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Annan Says UN Weapons Inspectors Preparing to Return to Iraq - 2002-10-03

U.N. Secretary-General Kofi Annan says his chief weapons inspector is making preparations to return to Iraq. This, as President Bush continues to face resistance among Security Council members for a new resolution that would threaten the use of force if Iraq does not destroy its suspected weapons of mass destruction.

Koffi Annan believes existing U.N. resolutions already provide a basis for Hans Blix to send an advance weapons inspection team back to Baghdad. The chief U.N. weapons inspector briefed members of the Security Council Thursday on his talks with Iraqi officials about resuming weapons checks, but suggested it might be better not to return to the country until a divided Security Council decides exactly what his mandate will be.

"It would be awkward if we were doing inspections and then a new mandate, with new, changed directives were to arrive," he said.

The Bush administration does not want weapons inspectors to return to work without the backing of the Security Council for a new, tougher resolution, one that would spell out the threat of attack Iraq faces if it does not disarm. At the moment, the White House appears to be having trouble getting council members Russia, China and France to agree to the wording. All three have reservations about the threat of force.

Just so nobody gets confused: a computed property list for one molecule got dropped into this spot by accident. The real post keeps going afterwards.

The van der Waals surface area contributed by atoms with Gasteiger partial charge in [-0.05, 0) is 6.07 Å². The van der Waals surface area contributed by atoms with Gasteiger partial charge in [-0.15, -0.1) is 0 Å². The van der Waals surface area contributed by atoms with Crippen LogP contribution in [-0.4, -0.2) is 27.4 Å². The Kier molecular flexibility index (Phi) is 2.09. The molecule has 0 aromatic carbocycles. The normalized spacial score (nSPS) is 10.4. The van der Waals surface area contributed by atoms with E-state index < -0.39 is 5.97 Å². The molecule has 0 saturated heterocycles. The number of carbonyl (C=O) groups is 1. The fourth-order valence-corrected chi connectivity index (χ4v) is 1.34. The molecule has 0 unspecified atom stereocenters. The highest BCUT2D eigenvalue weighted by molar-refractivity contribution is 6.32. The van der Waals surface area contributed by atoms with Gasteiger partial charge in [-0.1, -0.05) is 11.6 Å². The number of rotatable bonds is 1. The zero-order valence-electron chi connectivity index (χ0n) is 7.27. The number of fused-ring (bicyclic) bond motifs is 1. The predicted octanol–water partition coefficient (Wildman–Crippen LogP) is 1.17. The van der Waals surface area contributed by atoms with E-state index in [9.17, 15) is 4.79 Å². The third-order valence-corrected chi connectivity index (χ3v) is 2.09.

Again Thursday, President Bush let the United Nations know he will act if he has to, regardless of what other nations decide to do.

"Military option is my last choice, not my first, it's my last choice," he said. "But Saddam has got to understand, the United Nations must know, that the will of this country is strong."

On Friday, Hans Blix is expected to brief the Bush administration on his talks with Iraqi officials this week in Vienna. Regardless of what the U.N. Security Council decides, U.S. congressional leaders expect to pass a bipartisan resolution next week giving the president the authority he needs to take military action against Iraq if he decides all diplomatic options toward disarmament have failed.